8. this is a great idea, but impossible to implement. How much care is not getting done in a population is next to impossible to tell, but we can come up with generalities and follow these - the point is that the monies are already there, and BTW the working class PA is paying MORE then their share either through their employer paying tens of thousands of dollars for insurance, or the employee portion OMG I just about lost my coffee How dare you throw such vitriol and hate towards a medical Dx of addiction - as well it is absolutely unbelievable to think that people think the USA doing well in the 20th century and this was only a problem in the last 15 years. This is a long standing problem, please go look at WHO rankings... News flash, we have been trailing the first world for most of recent history please if you do not know the answer to something do not just pick a likely culprit and blame that.... ie addiction, that is dangerous and ill willed. I have seen numerous articles over the past 15 years that infant mortality rate in the USA is most likely tied to lack of following standards of care, including pre-natal and at the same time the actual care delivered by medical professionals like us - ie not following the guidelines... And I am not even in OB or GYN - just have read them as general interest This is from the CDC. https://www.cdc.gov/mmwr/preview/mmwrhtml/mm4838a2bx2.htm Challenges for the 21st Century Despite the dramatic decline in infant and maternal mortality during the 20th century, challenges remain. Perhaps the greatest is the persistent difference in maternal and infant health among various racial/ethnic groups, particularly between black and white women and infants. Although overall rates have plummeted, black infants are more than twice as likely to die as white infants; this ratio has increased in recent decades. The higher risk for infant mortality among blacks compared with whites is attributed to higher LBW incidence and preterm births and to a higher risk for death among normal birthweight infants (greater than or equal to 5 lbs, 8 oz [greater than or equal to 2500 g]) (18). American Indian/ Alaska Native infants have higher death rates than white infants because of higher SIDS rates. Hispanics of Puerto Rican origin have higher death rates than white infants because of higher LBW rates (19). The gap in maternal mortality between black and white women has increased since the early 1900s. During the first decades of the 20th century, black women were twice as likely to die of pregnancy-related complications as white women. Today, black women are more than three times as likely to die as white women. During the last few decades, the key reason for the decline in neonatal mortality has been the improved rates of survival among LBW babies, not the reduction in the incidence of LBW. The long-term effects of LBW include neurologic disorders, learning disabilities, and delayed development (20). During the 1990s, the increased use of assisted reproductive technology has led to an increase in multiple gestations and a concomitant increase in the preterm delivery and LBW rates (21). Therefore, in the coming decades, public health programs will need to address the two leading causes of infant mortality: deaths related to LBW and preterm births and congenital anomalies. Additional substantial decline in neonatal mortality will require effective strategies to reduce LBW and preterm births. This will be especially important in reducing racial/ethnic disparities in the health of infants. Approximately half of all pregnancies in the United States are unintended, including approximately three quarters among women aged less than 20 years. Unintended pregnancy is associated with increased morbidity and mortality for the mother and infant. Lifestyle factors (e.g., smoking, drinking alcohol, unsafe sex practices, and poor nutrition) and inadequate intake of foods containing folic acid pose serious health hazards to the mother and fetus and are more common among women with unintended pregnancies. In addition, one fifth of all pregnant women and approximately half of women with unintended pregnancies do not start prenatal care during the first trimester. Effective strategies to reduce unintended pregnancy, to eliminate exposure to unhealthy lifestyle factors, and to ensure that all women begin prenatal care early are important challenges for the next century. Compared with the 1970s, the 1980s and 1990s have seen a lack of decline in maternal mortality and a slower rate of decline in infant mortality. Some experts consider that the United States may be approaching an irreducible minimum in these areas. However, three factors indicate that this is unlikely. First, scientists have believed that infant and maternal mortality was as low as possible at other times during the century, when the rates were much higher than they are now. Second, the United States has higher maternal and infant mortality rates than other developed countries; it ranks 25th in infant mortality (22) and 21st in maternal mortality (23). Third, most of the U.S. population has infant and maternal mortality rates substantially lower than some racial/ethnic subgroups, and no definable biologic reason has been found to indicate that a minimum has been reached. To develop effective strategies for the 21st century, studies of the underlying factors that contribute to morbidity and mortality should be conducted. These studies should include efforts to understand not only the biologic factors but also the social, economic, psychological, and environmental factors that contribute to maternal and infant deaths. Researchers are examining "fetal programming"--the effect of uterine environment (e.g., maternal stress, nutrition, and infection) on fetal development and its effect on health from childhood to adulthood. Because reproductive tract infections (e.g., bacterial vaginosis) are associated with preterm birth, development of effective screening and treatment strategies may reduce preterm births. Case reviews or audits are being used increasingly to investigate fetal, infant, and maternal deaths; they focus on identifying preventable deaths such as those resulting from health-care system failures and gaps in quality of care and in access to care. Another strategy is to study cases of severe morbidity in which the woman or infant did not die. More clinically focused than reviews or audits, such "near miss" studies may explain why one woman or infant with a serious problem died while another survived. A thorough review of the quality of health care and access to care for all women and infants is needed to avoid preventable mortality and morbidity and to develop public health programs that can eliminate racial/ethnic disparities in health. Preconception health services for all women of childbearing age, including healthy women who intend to become pregnant, and quality care during pregnancy, delivery, and the postpartum period are critical elements needed to improve maternal and infant outcomes (see box, page 856). Reported by: Division of Reproductive Health, National Center for Chronic Disease Prevention and Health Promotion, CDC. This graphic is particularly powerful at how bad the USA is at this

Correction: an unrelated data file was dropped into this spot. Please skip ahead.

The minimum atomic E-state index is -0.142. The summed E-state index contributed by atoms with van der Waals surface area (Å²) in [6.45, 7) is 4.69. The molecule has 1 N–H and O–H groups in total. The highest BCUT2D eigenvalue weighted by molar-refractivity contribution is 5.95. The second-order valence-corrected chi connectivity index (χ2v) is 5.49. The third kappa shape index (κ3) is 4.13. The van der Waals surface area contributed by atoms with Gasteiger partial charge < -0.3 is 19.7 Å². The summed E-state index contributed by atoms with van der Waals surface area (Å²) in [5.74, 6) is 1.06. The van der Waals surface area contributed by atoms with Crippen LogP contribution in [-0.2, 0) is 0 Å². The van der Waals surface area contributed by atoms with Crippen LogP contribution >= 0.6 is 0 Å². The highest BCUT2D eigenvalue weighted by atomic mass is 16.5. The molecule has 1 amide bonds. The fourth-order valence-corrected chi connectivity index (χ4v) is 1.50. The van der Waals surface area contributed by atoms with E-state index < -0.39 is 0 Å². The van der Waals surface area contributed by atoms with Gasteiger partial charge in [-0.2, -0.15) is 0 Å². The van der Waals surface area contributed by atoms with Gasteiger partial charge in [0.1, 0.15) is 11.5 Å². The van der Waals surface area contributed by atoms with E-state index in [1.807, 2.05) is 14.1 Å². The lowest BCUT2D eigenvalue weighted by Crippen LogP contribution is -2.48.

9. welcome to being a professional medical provider it is now time to treat you job like a profession, have pride, learn, work exceptionally hard first year out of school you still should be hitting the books every night, absorbing like a sponge your time to hit cruise control is about 3-5 years away If you are not able to do this you best leave before your confidence is totally shot Sorry to be blunt but you are getting out of the job exactly what you are putting into it, very little by the sounds..... This is not just limited to you, even in these hard times we just let an15 yr provider go after 3 weeks, it was obvious they were not a fit for the clinic and like you were not willing to invest time energy and effort in learning medicine (at 15 yrs out of schooling this is a different issue). Point is that you need to work incredibly hard and prove to yourself (yes yourself) that you can do this....